Where do I find information about the Old Age Security (OAS) or Canada Pension Plan (CPP)? Can I have access to a Life Income Fund (LIF) or an annuity before age 55?
You may have an income from a LIF at any age. The percentage will vary every year in accordance with your age. However, an income from an annuity may not begin until the annuitant is within ten years of the normal retirement date of the pension plan from which the assets were transferred.
Can I withdraw the balance of my pension account, in whole or in part if I become disabled?
The owner of a standard contract or a member of a pension plan, may withdraw the balance of the money in his or her account, in whole or in part, and receive a payment or a series of payments if a physician certifies in writing to the financial institution that is party to the contract or the administrator of a pension plan that the owner or the member suffers from a significant physical or mental disability that considerably reduces life expectancy. The physician must use the underlined wording in order to comply with subsection 33(2) of the Pension Benefits Act and subparagraph 21(2)(d) regulation 91-195.
Upon termination of employment, must my employer provide me with a statement with regards to my benefits, rights and obligations under the pension plan?
Within 30 days after your cessation of membership to the pension plan or after the date of your termination, the employer must provide you with a statement containing the following information:
- the name of the plan and its registration number;
- your name, mailing address, social insurance number and date of birth;
- the date on which you became a member, the number of years of continuous employment and, if applicable, the number of years of employment credited under the plan;
- your retirement date under the plan;
- the periodic amount of the deferred pension you are entitled to under the plan of employment and any options respecting the deferred pension;
- the amount of any accumulated additional voluntary contributions;
- the amount of any excess contribution you made;
- if applicable, the formula for reducing the deferred pension by reason of payments under the Canada Pension Plan, the Quebec Pension Plan or the Old Age Security Act;
- an explanation of any indexation;
- the commuted value of the deferred pension;
- explanation of the benefit on death if you or your spouse were to die prior to payment of the deferred pension;
- an explanation of the pension payable if you or your spouse were to die after the commencement of payment of the pension;
- an explanation of any other benefit you are entitled to.
Should you want to exercise your right after being advised by the employer, you must advise your former employer of your decision within 90 days after receipt of the employer's notice. The employer must then comply with your election option within 30 days after receipt.
I am an employee who works in New Brunswick but the pension plan, for which I am a member, is registered in a province other than New Brunswick. Does this mean that my benefits will be as required in the province of registration, because the majority of the members work in that province?
It is the owner and the financial advisor who sign the form. The person who is the financial advisor acts on behalf of the Trustee. The financial advisor relies on the information provided from the Trustee as to what is on file. The Trustee is ultimately responsible, even if the financial advisor signs the form. The intent is that this transfer is not done blindly by the client. The Trustee, through the financial advisor takes responsibility for explaining the main consequences:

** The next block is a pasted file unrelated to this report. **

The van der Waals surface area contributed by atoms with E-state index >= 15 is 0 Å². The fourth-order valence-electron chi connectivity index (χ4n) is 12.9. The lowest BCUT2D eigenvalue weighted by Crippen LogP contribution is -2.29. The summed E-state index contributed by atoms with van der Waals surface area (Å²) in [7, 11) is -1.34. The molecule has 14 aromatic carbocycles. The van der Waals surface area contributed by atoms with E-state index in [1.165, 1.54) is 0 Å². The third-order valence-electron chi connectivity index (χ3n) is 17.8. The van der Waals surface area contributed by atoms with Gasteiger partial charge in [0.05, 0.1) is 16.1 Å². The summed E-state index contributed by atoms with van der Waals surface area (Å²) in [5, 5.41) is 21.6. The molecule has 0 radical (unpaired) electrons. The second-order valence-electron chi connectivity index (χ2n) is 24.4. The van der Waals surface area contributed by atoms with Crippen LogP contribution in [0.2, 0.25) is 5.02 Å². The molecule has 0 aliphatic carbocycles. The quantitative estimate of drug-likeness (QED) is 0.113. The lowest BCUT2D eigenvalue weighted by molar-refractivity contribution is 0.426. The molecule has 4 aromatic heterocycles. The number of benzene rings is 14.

- That the amount of the principle will be severely reduced, consequently the future yearly withdrawal will be severely reduced.
- These transfers are only permitted once in a lifetime for a person, not just this account. So the client should be advised that it is best to plan the withdrawals from the RRIF.
Must pension plan administrators offer benefits to same sex spouses?
Yes. Effective October 1, 2011, the Pension Benefits Act was amended to include same sex spouses within the definition of “spouse”. The definitions of “common-law partner” and “common-law partnership” were added to the Act. All pension plans under New Brunswick Legislation must now provide benefits to same sex spouses.
I am turning 72 this year and must, under the Income Tax Act (ITA), begin to receive benefit payments from my individual pension plan (IPP). The ITA rules require the IPP to pay me the greater of: 1. the regular pension amount payable under the terms of the IPP; or, 2. the minimum amount that would be required to be paid from the IPP as if the IPP assets were held in a Registered Retirement Income Fund (RRIF). Is the latter option possible under the Pension Benefits Act?
No. The benefit payments from the IPP cannot be paid out as if the IPP assets were held in a RRIF. The IPP is a registered defined benefit pension plan under the Act, and the IPP must comply with the provisions of the Act. The Act does not allow for RRIF type payments from a pension plan. However, there may be circumstances when surplus assets, if any, under the IPP may be used to bring the pension being paid to the retired member up to the required RRIF level. For example, this could be done where the plan terms permit payment of surplus from the ongoing plan to the retired member(s) of the plan.
Can you provide an example of a calculation for an application to transfer funds from a LIF to a RRIF?